HMS - Hear My Story

Your Stories

HMS is an exhibition where your story matters. Take part, share precious personal memories about yourself or your family and add these stories to history and join the debate on what the future may hold.

Here are some stories we have collected:

Sinking to crush depth by Frederick Rodgers 

In April 1964, the cold war was in full swing. At a few minutes after 0800hrs, as the chef piled two eggs and several rashers of bacon on my plate I sensed the deck angle change downward... we appeared to be in a steep dive! In a matter of seconds we were at 200 feet.  The order to shut off for going deep sounded throughout the submarine. I assisted in shutting the engine room door and all valves passing through the bulkhead. I returned to the control room to report that part of ship sealed.

Events now seemed to evolve in slow motion as the crew went about their duties sealing the boat for the deep dive. Every eye in the control room focused on the rapidly descending depth gauge readings. Passing 400 feet the 1st Lieutenant ordered the one thing we were waiting for, "blow main ballast". This would surely correct the uncontrolled descent and allow us to regain buoyancy. It seemed every man in the control room was frozen in time eyes firmly fixed on the same gauge. When the blow was completed an eerie and utter silence returned to the boat.

We were stil sinking. Blowing the tanks had not even slowed us down. As we passed through 600 feet the 1 st lieutenant threw his shirt over the depth gauge. It effectively broke our trance like concentration. Now in the silence, we heard the first groans and creaks as the hull compressed under the enormous sea pressure. The feeling of being trapped in a steel tube as it plunges toward its crush depth is terrifying.  Powerless to do anything, I stood fearfully awaiting the end. I wondered would people know what happened to us or if we would be thought of as dying bravely. I remembered the lessons we were taught during training. An "A" boat has a maximum depth of 500 feet.  The hull was designed and thought to withstand sea pressure to 1000 feet. I was gripped by a fear never before experienced, while outwardly I tried to maintain an appearance of calm.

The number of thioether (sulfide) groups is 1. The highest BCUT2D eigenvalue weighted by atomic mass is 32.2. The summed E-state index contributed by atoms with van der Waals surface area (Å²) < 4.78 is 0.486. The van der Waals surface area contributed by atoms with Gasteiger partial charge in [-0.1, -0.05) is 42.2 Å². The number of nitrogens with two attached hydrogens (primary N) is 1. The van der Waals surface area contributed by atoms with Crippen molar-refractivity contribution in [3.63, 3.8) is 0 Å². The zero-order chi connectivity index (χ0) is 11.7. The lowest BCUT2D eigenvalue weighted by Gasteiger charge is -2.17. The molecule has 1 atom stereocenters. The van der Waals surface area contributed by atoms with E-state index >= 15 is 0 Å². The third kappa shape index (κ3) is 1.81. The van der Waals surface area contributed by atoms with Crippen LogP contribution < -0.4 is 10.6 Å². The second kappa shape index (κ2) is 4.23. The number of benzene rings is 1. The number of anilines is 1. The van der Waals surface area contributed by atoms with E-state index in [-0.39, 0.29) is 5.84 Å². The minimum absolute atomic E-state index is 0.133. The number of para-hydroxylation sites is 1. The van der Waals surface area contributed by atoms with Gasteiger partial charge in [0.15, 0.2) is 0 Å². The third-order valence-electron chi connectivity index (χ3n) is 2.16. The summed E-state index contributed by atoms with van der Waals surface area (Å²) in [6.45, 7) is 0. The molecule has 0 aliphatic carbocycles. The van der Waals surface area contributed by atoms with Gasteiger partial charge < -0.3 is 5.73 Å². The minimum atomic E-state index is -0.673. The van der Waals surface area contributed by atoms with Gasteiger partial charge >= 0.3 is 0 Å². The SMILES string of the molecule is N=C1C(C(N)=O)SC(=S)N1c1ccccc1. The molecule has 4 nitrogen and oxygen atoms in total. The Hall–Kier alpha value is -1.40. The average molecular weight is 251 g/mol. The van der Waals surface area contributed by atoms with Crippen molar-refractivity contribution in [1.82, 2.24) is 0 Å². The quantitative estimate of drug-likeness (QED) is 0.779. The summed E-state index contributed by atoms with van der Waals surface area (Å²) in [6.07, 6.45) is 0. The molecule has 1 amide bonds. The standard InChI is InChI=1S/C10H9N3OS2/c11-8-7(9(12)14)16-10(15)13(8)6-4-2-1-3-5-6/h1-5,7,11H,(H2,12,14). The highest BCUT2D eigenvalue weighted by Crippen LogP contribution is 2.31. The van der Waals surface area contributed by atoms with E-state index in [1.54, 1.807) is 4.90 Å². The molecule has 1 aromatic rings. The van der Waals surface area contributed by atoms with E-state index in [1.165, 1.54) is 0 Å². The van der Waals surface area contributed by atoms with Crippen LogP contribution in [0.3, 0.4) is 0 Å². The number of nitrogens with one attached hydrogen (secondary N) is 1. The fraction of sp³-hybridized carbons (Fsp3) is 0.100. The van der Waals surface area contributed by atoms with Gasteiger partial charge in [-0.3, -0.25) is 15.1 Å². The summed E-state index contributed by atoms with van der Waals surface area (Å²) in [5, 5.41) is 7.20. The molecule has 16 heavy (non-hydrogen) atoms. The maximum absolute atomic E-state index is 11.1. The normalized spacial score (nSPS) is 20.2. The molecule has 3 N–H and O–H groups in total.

As we continued our descent a strange feeling of calm did indeed over take me. I relaxed realizing I was no longer in control of events unfolding around me.  Suddenly a voice pierced my silent reverie. "Bubble rising sir" I wasn't at first sure I'd heard correctly. Maybe I was dreaming and this was naturally what I'd want to hear. However, shifting my weight to allow for a sudden upward sweep of the deck, the boat was now racing toward the surface at about the same speed we had dived moments before.

The entire experience had only taken minutes. Yet for those of us in the control room minutes had seemed like hours. Personally it was the most terrifying experience of my life. I truly believe I'd walked through the valley of the shadow of death that morning and only by the grace of God had surived.  But what really happened? What caused the steep dive? How deep did we actually go? These are questions I can't answer with any certainty. The best theory offered and perhaps the actual cause was an iceberg. Icebergs are generally made up of fresh water and as they move into the Gulf Stream they melt. That morning it is possible the submarine entered at the top of a huge pocket of fresh water, the remains of an iceberg. With the difference in water density between salt and fresh we immediately became very heavy and dropped like a stone. Only when we exited at the bottom of the berg did we regain our buoyancy. How deep we went that morning is open to speculation. Perhaps somewhere near 800 feet. Had the berg been a few feet deeper maybe I wouldn't be telling this story - who knows?

Read more stories about Ben's life in submarines - www.irishroversbooks.com

 

HMS Hermes returning from the Falklands